Integral Yoga Poses

Integral Yoga Poses

Vinyasa or Flow This flowing, dynamic style of yoga coordinates movement with the rhythm of the breath as a moving meditation. Most Vinyasa classes incorporate music, meditation and other modalities as a creative contemporary style (I teach this style). These classes tend to have a faster and more dance-like pace than Hatha Yoga classes. They build heat, strength, and flexibility. Make sure to take a basic Vinyasa class before jumping in.

Ashtanga Developed by yoga master Pattabhi Jois, Ashtanga is practiced on a fixed schedule—6 days a week with 1 day of rest, also resting on full and new moon days. It includes a set series of Vinyasa Yoga. This is mainly done as a self-practice with a teacher who will assist you into the poses. This is a challenging and very disciplined traditional style of yoga that builds heat. The original type of “power” yoga, it’s a physical and mental workout.

Kundalini Kundalini focuses on breath, movement, music, mantra, dance, and meditation. It’s considered one of the most spiritual practices, and focuses on stirring up and moving the energy that exists at the base of the spine. With less physical movement and more powerful breath, mantra, and mudra work, this practice is great for when you need to shake up your normal routine. It calls on developing the will and challenges the mind with repetitions and meditations of up to 30 minutes. Practice Kundalini when you’re feeling stuck!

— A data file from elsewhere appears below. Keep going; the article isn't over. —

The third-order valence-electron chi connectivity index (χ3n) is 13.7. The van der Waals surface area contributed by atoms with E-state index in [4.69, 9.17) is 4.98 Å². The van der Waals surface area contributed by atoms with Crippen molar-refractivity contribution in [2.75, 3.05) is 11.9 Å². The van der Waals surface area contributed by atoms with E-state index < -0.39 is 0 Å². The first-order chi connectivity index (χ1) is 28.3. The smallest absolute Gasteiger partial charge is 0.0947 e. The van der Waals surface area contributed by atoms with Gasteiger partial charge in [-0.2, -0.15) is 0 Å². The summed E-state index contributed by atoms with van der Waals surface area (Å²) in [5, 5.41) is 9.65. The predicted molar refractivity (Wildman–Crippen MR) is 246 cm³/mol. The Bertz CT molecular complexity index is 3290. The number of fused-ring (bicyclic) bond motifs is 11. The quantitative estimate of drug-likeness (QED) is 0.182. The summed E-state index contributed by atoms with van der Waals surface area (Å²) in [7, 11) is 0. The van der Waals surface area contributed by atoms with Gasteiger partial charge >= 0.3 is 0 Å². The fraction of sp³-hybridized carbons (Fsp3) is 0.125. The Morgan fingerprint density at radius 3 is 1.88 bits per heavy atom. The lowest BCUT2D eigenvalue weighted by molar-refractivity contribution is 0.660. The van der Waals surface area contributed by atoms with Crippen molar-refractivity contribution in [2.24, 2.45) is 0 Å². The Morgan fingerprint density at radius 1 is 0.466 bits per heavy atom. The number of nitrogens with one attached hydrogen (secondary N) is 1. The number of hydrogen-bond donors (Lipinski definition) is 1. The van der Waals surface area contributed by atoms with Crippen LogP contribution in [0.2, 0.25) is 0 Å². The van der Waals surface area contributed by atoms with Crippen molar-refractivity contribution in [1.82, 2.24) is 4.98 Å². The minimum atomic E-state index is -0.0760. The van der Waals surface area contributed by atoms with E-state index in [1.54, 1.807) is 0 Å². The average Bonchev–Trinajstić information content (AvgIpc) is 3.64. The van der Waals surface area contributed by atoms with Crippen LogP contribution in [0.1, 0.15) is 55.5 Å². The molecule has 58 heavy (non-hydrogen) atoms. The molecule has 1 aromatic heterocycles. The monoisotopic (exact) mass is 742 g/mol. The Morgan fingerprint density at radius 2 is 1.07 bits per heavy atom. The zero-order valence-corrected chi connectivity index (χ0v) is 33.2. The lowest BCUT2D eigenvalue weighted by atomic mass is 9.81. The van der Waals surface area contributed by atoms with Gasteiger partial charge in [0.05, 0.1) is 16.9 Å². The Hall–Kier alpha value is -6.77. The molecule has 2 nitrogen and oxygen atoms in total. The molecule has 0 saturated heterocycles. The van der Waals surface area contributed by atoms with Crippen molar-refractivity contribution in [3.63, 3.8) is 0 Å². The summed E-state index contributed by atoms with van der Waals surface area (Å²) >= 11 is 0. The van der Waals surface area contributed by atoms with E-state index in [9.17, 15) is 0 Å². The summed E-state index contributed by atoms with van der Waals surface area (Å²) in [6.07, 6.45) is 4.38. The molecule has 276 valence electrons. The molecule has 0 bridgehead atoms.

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Iyengar Developed by yoga master B. K. S. Iyengar, this system of yoga focuses on alignment and breath control. A type of Hatha Yoga, it’s characterized by its great attention to detail and use of props. Unlike Vinyasa Yoga, poses are held for a long time, developing strength as well as flexibility. Iyengar is great for getting to know your body and for healing injuries.

Yin A more quiet, deep, and relaxing form of yoga, yin holds poses with the assistance of props for 3 to 5 minutes at a time. These poses are meant to open up the body and release any tension.

Restorative Sometimes dubbed “the class where you figure out how many different ways you can lie down in an hour,” restorative yoga is a great way to end your day or week, or to practice when you’re nursing an injury or are feeling run-down. It also uses props to help your body reach a more relaxed state. This style is deeply therapeutic and healing.

All of these yoga styles vary in their instruction style and the sequence of poses. Yet they all work toward the goal of uniting the body and the mind and connecting you to your true self. No matter what type of practice you choose, you’ll feel the benefits.

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